Thursday, September 17, 2020

Killings by Calvin Trillin

Calvin Trillin spent a couple of decades as a reporter on the road, mostly for The New Yorker, mostly writing medium-length pieces about interesting news stories every three weeks. [1] Some of those pieces went into his U.S. Journal collection, but the strongest ones had a common thread -- well, the best stories usually have something to do with death somehow, so it's no surprise.

Someone realized that, Trillin or an editor. And in 1984, there was a themed collection of those stories about deaths, whether murders or accidents or something in between. That was Killings.

In 2017, a new edition of Killings came out. It's unclear whether any of the stories from the 1984 edition were omitted, but six stories originally published from 1985 through 2009 were added at the end. (I read the original edition of Killings sometime in my first run through Trillin back in the '90s, but I lost that copy in the flood, and now can't say if the old book really was only about 160 pages long.)

Trillin is a great reporter: he tells the stories he finds clearly and precisely, and leaves in the ambiguities as he finds them. More than that, he signposts the ambiguities, walking around all sides of them to see what exactly is ambiguous, what's clearly known but ignored, and what can't be spoken about. Each one of these twenty-two pieces benefits from his eye and words: we know more and understand better each of these situations than we would have otherwise.

Twenty-one of those stories are about a sudden, violent death. Usually one that's someone else's fault -- though a lot of these have arguments in at least two directions, including, as is always the case, the dead person him- or herself. Sometimes, a particular person was found legally responsible, and Trillin goes through that process as well, with the same level of skill and ability that he brought to the stories of the deaths. He also is deeply interested in what a fancier writer would call the milieu of the deceased: where and how they lived, what kind of people they were part of, what communities are in this town or city or country and how they interact. I'm putting that in a quiet way, since Trillin strives to be factual and specific, but any death has some level of passion surrounding it -- and many of these deaths had far more passion than that. There are conflicts between "straights" and "freaks" at the beginning of this book, at the tail end of the Vietnam War, and other more modern conflicts later on: refugees without as much of a lifeline as they needed, farmers losing everything, men falling into bizarre theories to explain why their lives didn't go as planned. And of course, families -- it comes down to families a lot of the time.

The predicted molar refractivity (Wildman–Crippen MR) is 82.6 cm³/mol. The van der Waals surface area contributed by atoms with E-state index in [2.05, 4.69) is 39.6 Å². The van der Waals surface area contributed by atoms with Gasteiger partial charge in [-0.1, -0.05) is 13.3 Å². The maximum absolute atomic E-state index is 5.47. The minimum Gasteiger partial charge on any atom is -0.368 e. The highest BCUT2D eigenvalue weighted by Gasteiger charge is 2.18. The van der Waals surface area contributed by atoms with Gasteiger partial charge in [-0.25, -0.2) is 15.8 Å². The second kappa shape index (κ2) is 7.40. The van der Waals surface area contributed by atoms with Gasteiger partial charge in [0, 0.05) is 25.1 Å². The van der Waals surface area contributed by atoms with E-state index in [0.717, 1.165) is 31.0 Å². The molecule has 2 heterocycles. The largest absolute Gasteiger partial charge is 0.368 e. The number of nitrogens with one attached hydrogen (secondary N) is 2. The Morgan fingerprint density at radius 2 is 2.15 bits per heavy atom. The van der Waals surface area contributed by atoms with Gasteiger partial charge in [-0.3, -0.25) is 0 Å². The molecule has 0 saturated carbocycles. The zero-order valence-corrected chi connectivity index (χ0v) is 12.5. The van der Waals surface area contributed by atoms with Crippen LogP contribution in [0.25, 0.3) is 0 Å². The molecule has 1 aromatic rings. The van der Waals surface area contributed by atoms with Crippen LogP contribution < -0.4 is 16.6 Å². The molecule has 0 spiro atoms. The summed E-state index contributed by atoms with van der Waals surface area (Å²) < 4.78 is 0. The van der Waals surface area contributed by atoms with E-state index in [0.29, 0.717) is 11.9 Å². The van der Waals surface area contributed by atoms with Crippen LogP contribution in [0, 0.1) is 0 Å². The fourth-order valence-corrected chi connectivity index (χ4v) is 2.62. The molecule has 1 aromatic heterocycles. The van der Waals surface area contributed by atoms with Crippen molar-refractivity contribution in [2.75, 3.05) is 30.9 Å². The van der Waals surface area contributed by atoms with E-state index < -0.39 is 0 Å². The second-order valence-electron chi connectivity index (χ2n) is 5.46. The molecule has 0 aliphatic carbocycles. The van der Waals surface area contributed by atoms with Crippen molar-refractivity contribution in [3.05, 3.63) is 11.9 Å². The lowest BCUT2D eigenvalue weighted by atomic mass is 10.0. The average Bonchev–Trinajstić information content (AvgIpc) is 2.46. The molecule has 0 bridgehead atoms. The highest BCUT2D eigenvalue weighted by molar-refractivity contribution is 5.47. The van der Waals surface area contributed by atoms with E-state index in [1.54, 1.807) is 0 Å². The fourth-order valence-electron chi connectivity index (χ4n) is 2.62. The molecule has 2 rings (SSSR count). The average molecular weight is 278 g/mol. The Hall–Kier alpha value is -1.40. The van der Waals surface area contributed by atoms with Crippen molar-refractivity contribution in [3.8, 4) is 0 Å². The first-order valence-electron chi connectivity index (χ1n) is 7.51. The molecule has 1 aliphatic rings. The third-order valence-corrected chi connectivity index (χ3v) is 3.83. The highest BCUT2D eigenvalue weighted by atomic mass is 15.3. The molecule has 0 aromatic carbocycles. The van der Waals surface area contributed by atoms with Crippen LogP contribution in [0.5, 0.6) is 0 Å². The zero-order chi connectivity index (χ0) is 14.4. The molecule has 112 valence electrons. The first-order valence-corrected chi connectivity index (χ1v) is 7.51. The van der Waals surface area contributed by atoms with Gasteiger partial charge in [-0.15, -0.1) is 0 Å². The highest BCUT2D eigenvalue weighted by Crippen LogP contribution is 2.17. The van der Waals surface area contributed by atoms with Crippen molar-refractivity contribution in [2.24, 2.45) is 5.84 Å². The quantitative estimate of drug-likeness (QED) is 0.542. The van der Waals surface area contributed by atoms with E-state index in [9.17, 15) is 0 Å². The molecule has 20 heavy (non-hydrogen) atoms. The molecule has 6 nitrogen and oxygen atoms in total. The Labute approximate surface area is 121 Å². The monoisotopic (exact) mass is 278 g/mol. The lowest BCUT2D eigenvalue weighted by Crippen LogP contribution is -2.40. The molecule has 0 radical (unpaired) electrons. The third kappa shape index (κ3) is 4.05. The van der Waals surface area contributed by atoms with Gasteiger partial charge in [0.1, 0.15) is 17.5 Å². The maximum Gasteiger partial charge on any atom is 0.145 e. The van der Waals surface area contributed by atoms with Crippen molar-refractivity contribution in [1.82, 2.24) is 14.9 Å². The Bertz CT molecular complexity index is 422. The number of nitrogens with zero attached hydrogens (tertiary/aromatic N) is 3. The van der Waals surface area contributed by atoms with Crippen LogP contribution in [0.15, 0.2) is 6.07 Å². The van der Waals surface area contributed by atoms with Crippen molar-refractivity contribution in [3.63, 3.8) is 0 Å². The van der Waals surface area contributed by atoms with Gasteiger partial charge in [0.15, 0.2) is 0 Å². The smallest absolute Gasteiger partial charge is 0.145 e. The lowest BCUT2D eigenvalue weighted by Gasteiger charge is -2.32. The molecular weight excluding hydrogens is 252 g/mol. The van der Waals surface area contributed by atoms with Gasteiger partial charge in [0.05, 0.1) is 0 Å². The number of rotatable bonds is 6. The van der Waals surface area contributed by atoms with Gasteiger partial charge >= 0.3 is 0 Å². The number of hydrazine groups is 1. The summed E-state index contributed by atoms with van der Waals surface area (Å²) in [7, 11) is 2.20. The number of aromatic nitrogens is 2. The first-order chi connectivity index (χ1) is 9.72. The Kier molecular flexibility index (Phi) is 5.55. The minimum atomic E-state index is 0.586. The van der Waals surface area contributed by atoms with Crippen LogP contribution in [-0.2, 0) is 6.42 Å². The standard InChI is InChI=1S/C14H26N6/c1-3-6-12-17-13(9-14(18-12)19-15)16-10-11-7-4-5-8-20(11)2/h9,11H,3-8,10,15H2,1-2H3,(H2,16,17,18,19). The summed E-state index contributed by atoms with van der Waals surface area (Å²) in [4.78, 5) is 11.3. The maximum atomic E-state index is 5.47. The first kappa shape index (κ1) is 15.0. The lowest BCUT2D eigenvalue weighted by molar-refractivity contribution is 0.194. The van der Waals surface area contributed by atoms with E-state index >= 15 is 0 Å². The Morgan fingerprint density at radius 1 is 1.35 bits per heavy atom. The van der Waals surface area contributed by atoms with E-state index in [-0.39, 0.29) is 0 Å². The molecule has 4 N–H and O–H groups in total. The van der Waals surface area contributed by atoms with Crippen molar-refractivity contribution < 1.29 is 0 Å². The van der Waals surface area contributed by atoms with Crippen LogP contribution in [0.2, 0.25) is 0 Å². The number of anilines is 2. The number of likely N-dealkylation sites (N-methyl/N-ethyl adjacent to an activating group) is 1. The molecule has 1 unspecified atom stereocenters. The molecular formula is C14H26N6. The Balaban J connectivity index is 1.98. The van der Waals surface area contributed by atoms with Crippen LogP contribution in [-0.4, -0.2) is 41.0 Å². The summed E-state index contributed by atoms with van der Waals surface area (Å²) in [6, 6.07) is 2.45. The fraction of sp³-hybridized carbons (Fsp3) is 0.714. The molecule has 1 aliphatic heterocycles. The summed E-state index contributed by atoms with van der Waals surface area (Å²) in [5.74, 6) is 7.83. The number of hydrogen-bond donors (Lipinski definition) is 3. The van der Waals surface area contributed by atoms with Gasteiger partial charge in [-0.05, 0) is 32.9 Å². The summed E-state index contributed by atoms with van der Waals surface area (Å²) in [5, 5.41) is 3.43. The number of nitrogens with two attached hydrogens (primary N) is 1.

The last story -- out of chronological order, on purpose -- is a profile of Miami Herald crime reporter Edna Buchanan in 1986, before she turned her hand to fiction and became more famous, back when she was just a well-respected reporter on the hottest beat in a hot city. Buchanan was a fancier writer than Trillin, in a modified tabloid style, but one master will acknowledge another.

Trillin has the strengths of the best reporters: he can tell you the facts so that you understand more than the facts. He can explain, as much as anyone can, why people do what they do, and describe what they did do honestly but not salaciously. And Killings is one of his best books of reportage: maybe because it has the best material, maybe because it was written during the time he was most intensely a reporter. The stories here, many of them, still resonate in 2020 -- these are stories about American deaths, in ways that Americans still die today.

[1] Or I can let him explain it, better than I could, from his new introduction to this edition:
For fifteen years, starting in the fall of 1967, I traveled around the United States to do a series of reporting pieces for The New Yorker called "U.S. Journal" -- a three-thousand-word article every three weeks for somewhere in the country. (Magazine writers asked, "How do you keep up that pace?" Newspaper reporters asked, "What else do you do?")

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